Agencies: Children are the Missing Face of HIV/AIDS

UNITED NATIONS – Some 2.3 million children under the age of 15 are living with HIV worldwide, and the majority of them are without access to any form of care or treatment, according to a new report released Friday.

"Protect children," urged seven of the world's leading child advocacy organizations who brought attention to the missing face of HIV and AIDS treatment.

Since the effort to achieve the Millennium Development Goals began in September 2000, the international community has made considerable increases in investment to combat the HIV and AIDS pandemic but the millions of infected children have remained forgotten on the receiving end of those commitments. Global Movement for Children's (GMC) newly launched report Saving Lives: Children's right to HIV and AIDS treatment paints the face of children into the devastating picture of the epidemic to give them their chance at life and to respond to the deaths that are "not inevitable," as GMC Chairman Dean Hirsch stated.

"HIV children are particularly invisible. Children should not be hidden or lost in this effort [to fight] HIV and AIDS," said Hirsch, also president of World Vision International.

The care and the treatment are there, but less than 5 percent of HIV-positive children have access to it, as stated in the report. GMC calls for the recognition of children's right to treatment as a fundamental human right and urges immediate action including child specific treatment targets in order to fulfill the MDG promise of ensuring treatment for all by 2010.

"Children are the missing face of HIV and AIDS," said Ann M. Veneman, executive director of UNICEF. "Millions have watched their worlds shatter around them because of this disease, losing parents, teachers, a sense of security and hope for the future. Children affected by HIV and AIDS are often discriminated against and face enormous odds."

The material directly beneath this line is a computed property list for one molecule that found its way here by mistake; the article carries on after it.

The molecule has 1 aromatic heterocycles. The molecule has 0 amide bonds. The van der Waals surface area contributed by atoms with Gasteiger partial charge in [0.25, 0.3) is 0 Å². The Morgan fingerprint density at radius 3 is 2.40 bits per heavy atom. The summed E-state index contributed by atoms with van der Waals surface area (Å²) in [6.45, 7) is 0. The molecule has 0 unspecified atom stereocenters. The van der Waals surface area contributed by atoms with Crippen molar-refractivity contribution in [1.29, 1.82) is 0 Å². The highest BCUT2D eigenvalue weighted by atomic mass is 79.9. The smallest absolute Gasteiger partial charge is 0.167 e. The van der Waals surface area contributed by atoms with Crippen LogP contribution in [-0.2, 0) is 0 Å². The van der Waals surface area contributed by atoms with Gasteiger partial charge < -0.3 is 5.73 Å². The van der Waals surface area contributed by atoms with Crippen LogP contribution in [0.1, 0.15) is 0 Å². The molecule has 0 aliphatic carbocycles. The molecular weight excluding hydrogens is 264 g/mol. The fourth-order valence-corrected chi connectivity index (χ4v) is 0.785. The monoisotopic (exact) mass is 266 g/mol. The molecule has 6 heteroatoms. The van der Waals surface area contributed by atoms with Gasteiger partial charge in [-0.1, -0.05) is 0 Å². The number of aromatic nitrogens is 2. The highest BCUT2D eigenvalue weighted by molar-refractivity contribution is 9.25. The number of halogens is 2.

According to the report, children account for only 14 percent of overall HIV infections, but they represent 18 percent of all AIDS deaths.

Despite increased funding to the HIV/AIDS fight, GMC urges investment for children including the accessibility of affordable diagnostic tests and strong health-care systems. Additionally, a large part of the fight to save children is education.

One-third of the women in Africa were reported to have had forced sex in their first sexual encounter, Veneman noted. The NGO heads paralleled education with the HIV/AIDS virus.

"The more we educate them, the more we will stem the [HIV] tide," said Veneman.

Currently, World Vision International is working on moving children, especially girls, to secondary school where they are able to learn their rights and become more aware of choice. Hirsch highlighted that when girls particularly are moved to secondary school, their HIV acquisition rate drops by 40 percent.

Investment also has to target reducing and preventing mother-to-child transmission, mentioned Charles MacCormack, president and CEO of Save the Children USA. The knowledge on how to do so is already there, but the resources to make them more available is lacking.

On a positive note, Hirsch reported committed efforts to bring treatment to children in such countries as Malawi, Uganda, and Zambia. He highlighted "intentionality" among the nations' leaders to protect children.

"With intentionality, it can be done."

More than anything, however, the AIDS fight is a group effort.

"The participation of a broad range of partners is critical," stressed Veneman. "Through strengthened partnerships among governments, donors, international agencies and the private sector, we must do everything possible to ensure that drugs, diagnostic equipment and resources are available to treat children."

The Global Movement for Children is a united effort to build a world fit for children commissioned by ENDA Tiers Monde, the Latin America and Caribbean Network for Children, Oxfam, Plan, Save the Children, UNICEF and World Vision.